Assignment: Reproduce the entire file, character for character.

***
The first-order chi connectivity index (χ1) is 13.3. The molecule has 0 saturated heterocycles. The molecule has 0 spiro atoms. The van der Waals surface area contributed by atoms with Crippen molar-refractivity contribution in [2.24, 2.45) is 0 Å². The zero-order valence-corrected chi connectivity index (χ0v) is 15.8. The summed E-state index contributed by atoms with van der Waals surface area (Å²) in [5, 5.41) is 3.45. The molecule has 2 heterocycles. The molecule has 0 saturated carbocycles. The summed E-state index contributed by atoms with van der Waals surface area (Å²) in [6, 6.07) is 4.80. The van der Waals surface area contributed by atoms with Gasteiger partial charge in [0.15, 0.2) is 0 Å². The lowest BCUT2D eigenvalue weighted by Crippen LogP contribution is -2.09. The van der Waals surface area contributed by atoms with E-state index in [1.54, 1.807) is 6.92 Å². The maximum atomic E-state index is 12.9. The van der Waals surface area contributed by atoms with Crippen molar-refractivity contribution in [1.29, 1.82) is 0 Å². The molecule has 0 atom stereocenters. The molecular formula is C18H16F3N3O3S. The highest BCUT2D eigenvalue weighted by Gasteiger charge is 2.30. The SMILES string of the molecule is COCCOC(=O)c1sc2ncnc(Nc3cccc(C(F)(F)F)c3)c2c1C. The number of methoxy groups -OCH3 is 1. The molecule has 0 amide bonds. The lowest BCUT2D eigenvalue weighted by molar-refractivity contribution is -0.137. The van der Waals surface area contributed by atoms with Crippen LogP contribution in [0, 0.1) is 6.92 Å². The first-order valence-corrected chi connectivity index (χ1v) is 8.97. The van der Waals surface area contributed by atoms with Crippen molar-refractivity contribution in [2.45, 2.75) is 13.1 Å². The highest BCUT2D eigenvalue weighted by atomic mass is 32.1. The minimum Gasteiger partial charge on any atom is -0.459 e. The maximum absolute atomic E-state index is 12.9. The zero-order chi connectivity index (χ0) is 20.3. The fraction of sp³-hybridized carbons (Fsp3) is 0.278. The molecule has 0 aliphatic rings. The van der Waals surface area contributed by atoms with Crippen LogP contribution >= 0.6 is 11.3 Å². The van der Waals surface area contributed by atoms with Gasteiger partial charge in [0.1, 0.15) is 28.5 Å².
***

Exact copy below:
The first-order chi connectivity index (χ1) is 13.3. The molecule has 0 saturated heterocycles. The molecule has 0 spiro atoms. The van der Waals surface area contributed by atoms with Crippen molar-refractivity contribution in [2.24, 2.45) is 0 Å². The zero-order valence-corrected chi connectivity index (χ0v) is 15.8. The summed E-state index contributed by atoms with van der Waals surface area (Å²) in [5, 5.41) is 3.45. The molecule has 2 heterocycles. The molecule has 0 saturated carbocycles. The summed E-state index contributed by atoms with van der Waals surface area (Å²) in [6, 6.07) is 4.80. The van der Waals surface area contributed by atoms with Gasteiger partial charge in [0.15, 0.2) is 0 Å². The lowest BCUT2D eigenvalue weighted by Crippen LogP contribution is -2.09. The van der Waals surface area contributed by atoms with E-state index in [1.54, 1.807) is 6.92 Å². The maximum atomic E-state index is 12.9. The van der Waals surface area contributed by atoms with Crippen molar-refractivity contribution in [1.29, 1.82) is 0 Å². The molecule has 0 atom stereocenters. The molecular formula is C18H16F3N3O3S. The highest BCUT2D eigenvalue weighted by Gasteiger charge is 2.30. The SMILES string of the molecule is COCCOC(=O)c1sc2ncnc(Nc3cccc(C(F)(F)F)c3)c2c1C. The number of methoxy groups -OCH3 is 1. The molecule has 0 amide bonds. The lowest BCUT2D eigenvalue weighted by molar-refractivity contribution is -0.137. The van der Waals surface area contributed by atoms with Crippen LogP contribution in [0, 0.1) is 6.92 Å². The first-order valence-corrected chi connectivity index (χ1v) is 8.97. The van der Waals surface area contributed by atoms with Crippen molar-refractivity contribution in [2.45, 2.75) is 13.1 Å². The highest BCUT2D eigenvalue weighted by atomic mass is 32.1. The minimum Gasteiger partial charge on any atom is -0.459 e. The maximum absolute atomic E-state index is 12.9. The zero-order chi connectivity index (χ0) is 20.3. The fraction of sp³-hybridized carbons (Fsp3) is 0.278. The molecule has 0 aliphatic rings. The van der Waals surface area contributed by atoms with Crippen LogP contribution >= 0.6 is 11.3 Å². The van der Waals surface area contributed by atoms with Gasteiger partial charge in [0.1, 0.15) is 28.5 Å².